Structures represent the outcome of a systematic attempt to create a durable, meaningful edifice that will stand the test of time. In the modern world, architects have designed and built remarkable structures that include dams, bridges, commercial buildings, private residences, play parks, skyscrapers, museums, etc. Each structure can exude a remarkable beauty and boasts a sense of achievement on the part of its designer or creator. The visual signature of these creations can be unique and may attract critical and popular acclaim. In the digital domain, the analytical instrument known as the flowchart represents a system or process. Flowcharts have evolved from blueprints that emerged at the dawn of the Industrial Age to plan and create factories and inventions. The modern structured flowchart serves to delineate the many moving parts (and the interactions thereof) that animate a system, process, or creation.
A simple diagram can serve as an elementary representation of a structured flowchart. The designer of this representation may choose to input reasonable amounts of information to explain the diagram visually to any reader or reviewer. He or she may input notes to explain the diagram to the untrained eye; however, this effort may create a dense image that may appear unnecessary to an expert reviewer. In this sense, the designer is catering to two types of viewers as mentioned above. This instance of a structured flowchart outlines the various actions that start and end at a certain stage. In the meanwhile, the diagram seeks to outline a sequence of actions, process flows, and decision points that power the depicted process. This representation of a flowchart essentially seeks to expand the knowledge base of the reader or reviewer. Hence, designers of such a structured flowchart must adhere to the standard practices that inform the creation of such diagrams.
The interactions between the various stages of a process are crucial to the attainment of a desired end-result. Flowcharts that depict the operation of a system or process must clearly underline these interactions for the benefit of reviewers. A structured flowchart, when depicted in the vertical dimension, can use clear lines or connectors to underline said interactions. Hence, a flowchart designer must remain clear in his or her mind in terms of the various connectors that signify interactions between various levels. For instance, decision points that generate two sub-stages can link to earlier stages depicted in the structured flowchart. In this sense, the flowchart illuminates an example of non-linearity because this corresponds to the actual stages (and conditional interactions) that power a process in the real world. In addition, complex lines of interaction may be highlighted in various colors with a view to defeat any scope of visual confusion generated by a monochromatic representation. Further, designers may elect to outline such a flowchart in different stages because the digital medium reinforces the use of such methods of visual depiction.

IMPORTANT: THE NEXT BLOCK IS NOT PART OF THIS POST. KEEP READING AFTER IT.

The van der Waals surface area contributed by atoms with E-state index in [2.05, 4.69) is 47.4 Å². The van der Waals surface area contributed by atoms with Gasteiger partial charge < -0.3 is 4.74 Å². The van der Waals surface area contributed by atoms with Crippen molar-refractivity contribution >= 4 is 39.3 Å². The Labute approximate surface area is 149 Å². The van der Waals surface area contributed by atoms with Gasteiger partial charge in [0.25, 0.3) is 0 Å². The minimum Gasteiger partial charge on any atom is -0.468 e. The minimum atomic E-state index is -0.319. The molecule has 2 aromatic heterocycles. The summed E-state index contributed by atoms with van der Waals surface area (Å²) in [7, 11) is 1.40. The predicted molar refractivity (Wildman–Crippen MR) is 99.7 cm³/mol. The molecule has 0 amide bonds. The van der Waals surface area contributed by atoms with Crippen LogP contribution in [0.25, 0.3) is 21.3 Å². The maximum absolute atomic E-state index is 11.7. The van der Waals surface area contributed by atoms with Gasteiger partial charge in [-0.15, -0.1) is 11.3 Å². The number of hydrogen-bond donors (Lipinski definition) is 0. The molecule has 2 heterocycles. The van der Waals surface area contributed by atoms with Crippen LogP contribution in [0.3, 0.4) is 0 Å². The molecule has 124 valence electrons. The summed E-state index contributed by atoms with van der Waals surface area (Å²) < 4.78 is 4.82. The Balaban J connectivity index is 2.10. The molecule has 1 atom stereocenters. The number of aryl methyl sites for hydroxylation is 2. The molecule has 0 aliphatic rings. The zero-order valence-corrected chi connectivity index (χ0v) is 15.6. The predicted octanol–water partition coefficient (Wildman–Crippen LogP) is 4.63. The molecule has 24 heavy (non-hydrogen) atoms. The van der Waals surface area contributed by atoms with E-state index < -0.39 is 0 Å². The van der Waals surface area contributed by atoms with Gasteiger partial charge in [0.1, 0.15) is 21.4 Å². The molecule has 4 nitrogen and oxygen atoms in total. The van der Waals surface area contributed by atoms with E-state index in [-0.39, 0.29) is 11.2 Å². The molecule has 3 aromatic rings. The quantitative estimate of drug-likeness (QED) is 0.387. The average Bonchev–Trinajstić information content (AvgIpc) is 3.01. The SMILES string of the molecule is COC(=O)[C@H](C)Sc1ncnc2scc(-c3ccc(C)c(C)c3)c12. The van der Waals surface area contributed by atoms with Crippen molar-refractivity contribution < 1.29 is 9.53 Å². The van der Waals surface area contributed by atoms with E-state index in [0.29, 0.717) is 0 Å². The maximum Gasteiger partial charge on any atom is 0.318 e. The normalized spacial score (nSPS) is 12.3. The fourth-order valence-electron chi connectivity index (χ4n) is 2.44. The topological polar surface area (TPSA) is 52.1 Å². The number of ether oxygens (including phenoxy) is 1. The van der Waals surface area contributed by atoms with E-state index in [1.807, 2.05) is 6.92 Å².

Sequences remain the predominant motif in creating a modern flowchart. Process flows, or sequences, represent the forward movement of various stages that culminate in the outcome. Therefore, designers of a structured flowchart must focus on creating a factually correct sequence of sub-processes that comprise the overall stages that animate a process. The depiction of the sequence must enable readers and reviewers to decode the various stages of operation. Sequences, when punctuated by decision points, can create binary outcomes in the form of yes/no stages. These alternatives govern the future direction of the process; they may cast an outsize impact on its outcome. For instance, certain processes may terminate in the event of a negative outcome from a decision point. In sharp contrast, a positive can direct the process into new stages and accelerate the levels of flow. The designers of a structured flowchart must create realistic sequence flows punctuated by actual decision points. This adherence to the facts enables process owners and designers to expand the use of current processes in a bid to design future systems.